Maria Leonard Olsen: “Bloom where you are planted”

Bloom where you are planted. Helping others does not need to involve grand gestures (though if you are in a position to effect large, positive change in our society, I applaud and encourage that). Even calling someone who does not have many friends or family is making our world a better place because you are […]

Thrive invites voices from many spheres to share their perspectives on our Community platform. Community stories are not commissioned by our editorial team, and opinions expressed by Community contributors do not reflect the opinions of Thrive or its employees. More information on our Community guidelines is available here.

Bloom where you are planted. Helping others does not need to involve grand gestures (though if you are in a position to effect large, positive change in our society, I applaud and encourage that). Even calling someone who does not have many friends or family is making our world a better place because you are here. You may be the only sunlight in that person’s life.

As we all know, times are tough right now. In addition to the acute medical crisis caused by the Pandemic, in our post COVID world, we are also experiencing what some have called a “mental health pandemic”.

What can each of us do to get out of this “Pandemic Induced Mental and Emotional Funk”?

One tool that each of us has access to is the simple power of daily gratitude. As a part of our series about the “How Each Of Us Can Leverage The Power Of Gratitude To Improve Our Overall Mental Wellness” I had the pleasure of interviewing Maria Leonard Olsen.

Maria Leonard Olsen is an author, attorney, radio show host and host of the “Becoming Your Best Version” podcast in Washington, D.C. To learn more about her work, see

Thank you so much for doing this with us! Before we dive into our discussion, our readers would love to “get to know you” a bit better. Can you share with us the backstory about you and about what brought you to your specific career path?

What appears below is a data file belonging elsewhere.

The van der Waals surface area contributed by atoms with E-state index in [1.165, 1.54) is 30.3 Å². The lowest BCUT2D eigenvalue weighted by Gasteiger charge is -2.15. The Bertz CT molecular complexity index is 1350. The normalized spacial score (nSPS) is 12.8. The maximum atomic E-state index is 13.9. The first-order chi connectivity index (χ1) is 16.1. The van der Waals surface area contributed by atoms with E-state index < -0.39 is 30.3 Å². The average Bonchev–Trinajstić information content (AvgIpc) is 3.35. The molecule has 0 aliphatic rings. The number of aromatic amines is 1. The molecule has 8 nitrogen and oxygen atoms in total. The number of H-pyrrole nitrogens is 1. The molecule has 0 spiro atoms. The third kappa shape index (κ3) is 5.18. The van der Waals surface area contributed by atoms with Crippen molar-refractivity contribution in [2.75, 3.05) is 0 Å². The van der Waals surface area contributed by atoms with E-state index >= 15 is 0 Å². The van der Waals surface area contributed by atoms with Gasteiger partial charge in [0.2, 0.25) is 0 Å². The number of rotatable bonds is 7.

At age 50, I got divorce, sober, became an empty nester and was living alone for the first time in my life. I had to change everything about my life. I returned to practicing law after having taken 15 years off to raise my children. I decided that, as a gift to myself for my 50th birthday, I would try 50 new things to determine how I wanted to live the next chapter of my life. I did not intend to write a book about it, but so many people aske me for my list and wanted to learn about what I was doing. I use my book as a vehicle to help others reinvigorate their lives. It is called, 50 After 50: Reframing the Next Chapter of Your Life. Practicing gratitude was a huge part of getting me to the place where I am today.

Can you share the most interesting story that happened to you since you started your career?

To me, what is the most interesting is how many people I have been able to help. I also am a survivor of sexual assault. One in four women will be assaulted in their lifetimes. Most keep it secret because they are filled with shame. I help teach women how to thrive, not just survive. The #MeToo movement helped to bring a lot of what has been happening to light, but there is so much more work to do. This trauma need not define us. And if people to not process trauma in their lives, it is difficult to recover from it. I needed to allow a trusted woman to bear witness to my pain before I could move on, unencumbered by my trauma.

Can you please give us your favorite “Life Lesson Quote”? Why do you think that resonates with you? Do you have a story about how that was relevant in your life?

Be thankful for what you have; you’ll end up having more. If you concentrate on what you don’t have, you will never, ever have enough.” — Oprah Winfrey. It is so true. That which we focus on becomes magnified in our lives, so I always try to focus on the good. I volunteered in a poor village in Nepal and saw how happy people could be even if they had so little. It made me realize that it is really relationships and experiences that determine long-lasting happiness.

Is there a particular book that made a significant impact on you? Can you share a story about why that resonated with you?

I am a big fan of Don Miguel Ruiz’s The Four Agreements. It is so simple, yet so profound. One of the lessons he promotes is not to take things personally. We cannot know what another person’s reality is. That person’s reactions often are an amalgam of his or her experiences and may have little to do with you. So I try not to make assumptions about another person’s actions. If someone cuts me off in traffic, it no longer bothers me. That person may have received some bad news. Wearing live like a loose garment in this way has made my life so much more pleasant!